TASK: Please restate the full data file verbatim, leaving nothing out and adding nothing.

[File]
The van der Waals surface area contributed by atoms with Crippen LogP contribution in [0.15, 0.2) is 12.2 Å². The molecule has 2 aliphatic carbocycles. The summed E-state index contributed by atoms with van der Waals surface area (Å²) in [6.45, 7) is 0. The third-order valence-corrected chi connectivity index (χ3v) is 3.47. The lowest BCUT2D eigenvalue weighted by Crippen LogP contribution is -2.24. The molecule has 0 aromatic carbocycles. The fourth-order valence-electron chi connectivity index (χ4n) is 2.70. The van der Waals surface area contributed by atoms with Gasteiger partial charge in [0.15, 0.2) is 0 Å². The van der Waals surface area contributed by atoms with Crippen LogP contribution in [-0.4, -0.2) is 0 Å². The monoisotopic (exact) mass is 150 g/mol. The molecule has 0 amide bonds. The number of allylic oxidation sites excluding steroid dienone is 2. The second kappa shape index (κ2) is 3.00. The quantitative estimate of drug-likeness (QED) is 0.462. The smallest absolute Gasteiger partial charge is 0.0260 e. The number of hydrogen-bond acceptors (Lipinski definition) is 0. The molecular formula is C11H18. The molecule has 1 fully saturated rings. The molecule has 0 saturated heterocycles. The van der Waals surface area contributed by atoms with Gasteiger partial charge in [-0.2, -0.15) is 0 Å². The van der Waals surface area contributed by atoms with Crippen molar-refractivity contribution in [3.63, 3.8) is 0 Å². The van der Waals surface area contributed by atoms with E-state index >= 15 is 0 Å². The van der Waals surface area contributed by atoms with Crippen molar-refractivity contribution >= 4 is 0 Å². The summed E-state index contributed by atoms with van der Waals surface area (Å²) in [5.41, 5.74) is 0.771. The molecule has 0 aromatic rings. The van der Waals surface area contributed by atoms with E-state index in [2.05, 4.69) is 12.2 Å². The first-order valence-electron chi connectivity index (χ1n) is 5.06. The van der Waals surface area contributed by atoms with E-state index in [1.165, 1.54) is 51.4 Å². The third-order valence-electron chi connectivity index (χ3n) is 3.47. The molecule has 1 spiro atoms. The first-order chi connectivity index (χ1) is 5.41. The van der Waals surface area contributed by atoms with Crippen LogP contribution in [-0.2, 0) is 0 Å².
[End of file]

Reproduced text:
The van der Waals surface area contributed by atoms with Crippen LogP contribution in [0.15, 0.2) is 12.2 Å². The molecule has 2 aliphatic carbocycles. The summed E-state index contributed by atoms with van der Waals surface area (Å²) in [6.45, 7) is 0. The third-order valence-corrected chi connectivity index (χ3v) is 3.47. The lowest BCUT2D eigenvalue weighted by Crippen LogP contribution is -2.24. The molecule has 0 aromatic carbocycles. The fourth-order valence-electron chi connectivity index (χ4n) is 2.70. The van der Waals surface area contributed by atoms with Gasteiger partial charge in [0.15, 0.2) is 0 Å². The van der Waals surface area contributed by atoms with Crippen LogP contribution in [-0.4, -0.2) is 0 Å². The monoisotopic (exact) mass is 150 g/mol. The molecule has 0 amide bonds. The number of allylic oxidation sites excluding steroid dienone is 2. The second kappa shape index (κ2) is 3.00. The quantitative estimate of drug-likeness (QED) is 0.462. The smallest absolute Gasteiger partial charge is 0.0260 e. The number of hydrogen-bond acceptors (Lipinski definition) is 0. The molecular formula is C11H18. The molecule has 1 fully saturated rings. The molecule has 0 saturated heterocycles. The van der Waals surface area contributed by atoms with Gasteiger partial charge in [-0.2, -0.15) is 0 Å². The van der Waals surface area contributed by atoms with Crippen molar-refractivity contribution in [3.63, 3.8) is 0 Å². The van der Waals surface area contributed by atoms with E-state index >= 15 is 0 Å². The van der Waals surface area contributed by atoms with Crippen molar-refractivity contribution >= 4 is 0 Å². The summed E-state index contributed by atoms with van der Waals surface area (Å²) in [5.41, 5.74) is 0.771. The molecule has 0 aromatic rings. The van der Waals surface area contributed by atoms with E-state index in [2.05, 4.69) is 12.2 Å². The first-order valence-electron chi connectivity index (χ1n) is 5.06. The van der Waals surface area contributed by atoms with E-state index in [1.165, 1.54) is 51.4 Å². The third-order valence-electron chi connectivity index (χ3n) is 3.47. The molecule has 1 spiro atoms. The first-order chi connectivity index (χ1) is 5.41. The van der Waals surface area contributed by atoms with Crippen LogP contribution in [-0.2, 0) is 0 Å².